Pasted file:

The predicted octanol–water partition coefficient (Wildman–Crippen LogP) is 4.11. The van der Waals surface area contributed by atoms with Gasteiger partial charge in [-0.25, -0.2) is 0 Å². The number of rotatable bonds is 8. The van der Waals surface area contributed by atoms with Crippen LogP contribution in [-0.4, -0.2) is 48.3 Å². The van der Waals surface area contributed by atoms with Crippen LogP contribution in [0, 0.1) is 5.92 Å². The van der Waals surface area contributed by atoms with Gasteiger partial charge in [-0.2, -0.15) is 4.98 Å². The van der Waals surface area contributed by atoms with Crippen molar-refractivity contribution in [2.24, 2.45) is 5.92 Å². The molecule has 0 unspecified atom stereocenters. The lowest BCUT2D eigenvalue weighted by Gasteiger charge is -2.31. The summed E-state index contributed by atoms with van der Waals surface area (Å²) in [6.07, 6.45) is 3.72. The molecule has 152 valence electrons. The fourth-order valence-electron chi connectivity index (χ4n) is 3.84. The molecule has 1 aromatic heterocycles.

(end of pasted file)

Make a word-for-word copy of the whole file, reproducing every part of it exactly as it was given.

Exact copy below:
The predicted octanol–water partition coefficient (Wildman–Crippen LogP) is 4.11. The van der Waals surface area contributed by atoms with Gasteiger partial charge in [-0.25, -0.2) is 0 Å². The number of rotatable bonds is 8. The van der Waals surface area contributed by atoms with Crippen LogP contribution in [-0.4, -0.2) is 48.3 Å². The van der Waals surface area contributed by atoms with Crippen LogP contribution in [0, 0.1) is 5.92 Å². The van der Waals surface area contributed by atoms with Gasteiger partial charge in [-0.2, -0.15) is 4.98 Å². The van der Waals surface area contributed by atoms with Crippen molar-refractivity contribution in [2.24, 2.45) is 5.92 Å². The molecule has 0 unspecified atom stereocenters. The lowest BCUT2D eigenvalue weighted by Gasteiger charge is -2.31. The summed E-state index contributed by atoms with van der Waals surface area (Å²) in [6.07, 6.45) is 3.72. The molecule has 152 valence electrons. The fourth-order valence-electron chi connectivity index (χ4n) is 3.84. The molecule has 1 aromatic heterocycles.